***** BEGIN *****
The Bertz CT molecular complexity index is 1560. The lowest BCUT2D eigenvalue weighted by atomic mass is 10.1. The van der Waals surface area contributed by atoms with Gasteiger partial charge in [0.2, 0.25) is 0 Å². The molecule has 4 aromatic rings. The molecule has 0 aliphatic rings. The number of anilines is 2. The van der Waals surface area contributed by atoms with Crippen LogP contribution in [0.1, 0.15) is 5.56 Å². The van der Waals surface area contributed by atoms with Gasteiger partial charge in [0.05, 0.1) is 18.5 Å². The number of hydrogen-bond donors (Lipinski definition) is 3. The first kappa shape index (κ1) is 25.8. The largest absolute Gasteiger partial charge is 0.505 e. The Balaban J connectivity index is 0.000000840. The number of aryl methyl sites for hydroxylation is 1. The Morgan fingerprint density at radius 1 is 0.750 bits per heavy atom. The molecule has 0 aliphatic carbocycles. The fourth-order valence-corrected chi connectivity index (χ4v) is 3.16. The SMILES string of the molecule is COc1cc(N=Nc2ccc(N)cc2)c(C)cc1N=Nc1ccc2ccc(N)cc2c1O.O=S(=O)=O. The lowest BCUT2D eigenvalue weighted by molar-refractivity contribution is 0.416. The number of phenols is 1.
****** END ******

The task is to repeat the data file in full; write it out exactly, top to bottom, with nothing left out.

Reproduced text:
The Bertz CT molecular complexity index is 1560. The lowest BCUT2D eigenvalue weighted by atomic mass is 10.1. The van der Waals surface area contributed by atoms with Gasteiger partial charge in [0.2, 0.25) is 0 Å². The molecule has 4 aromatic rings. The molecule has 0 aliphatic rings. The number of anilines is 2. The van der Waals surface area contributed by atoms with Crippen LogP contribution in [0.1, 0.15) is 5.56 Å². The van der Waals surface area contributed by atoms with Gasteiger partial charge in [0.05, 0.1) is 18.5 Å². The number of hydrogen-bond donors (Lipinski definition) is 3. The first kappa shape index (κ1) is 25.8. The largest absolute Gasteiger partial charge is 0.505 e. The Balaban J connectivity index is 0.000000840. The number of aryl methyl sites for hydroxylation is 1. The Morgan fingerprint density at radius 1 is 0.750 bits per heavy atom. The molecule has 0 aliphatic carbocycles. The fourth-order valence-corrected chi connectivity index (χ4v) is 3.16. The SMILES string of the molecule is COc1cc(N=Nc2ccc(N)cc2)c(C)cc1N=Nc1ccc2ccc(N)cc2c1O.O=S(=O)=O. The lowest BCUT2D eigenvalue weighted by molar-refractivity contribution is 0.416. The number of phenols is 1.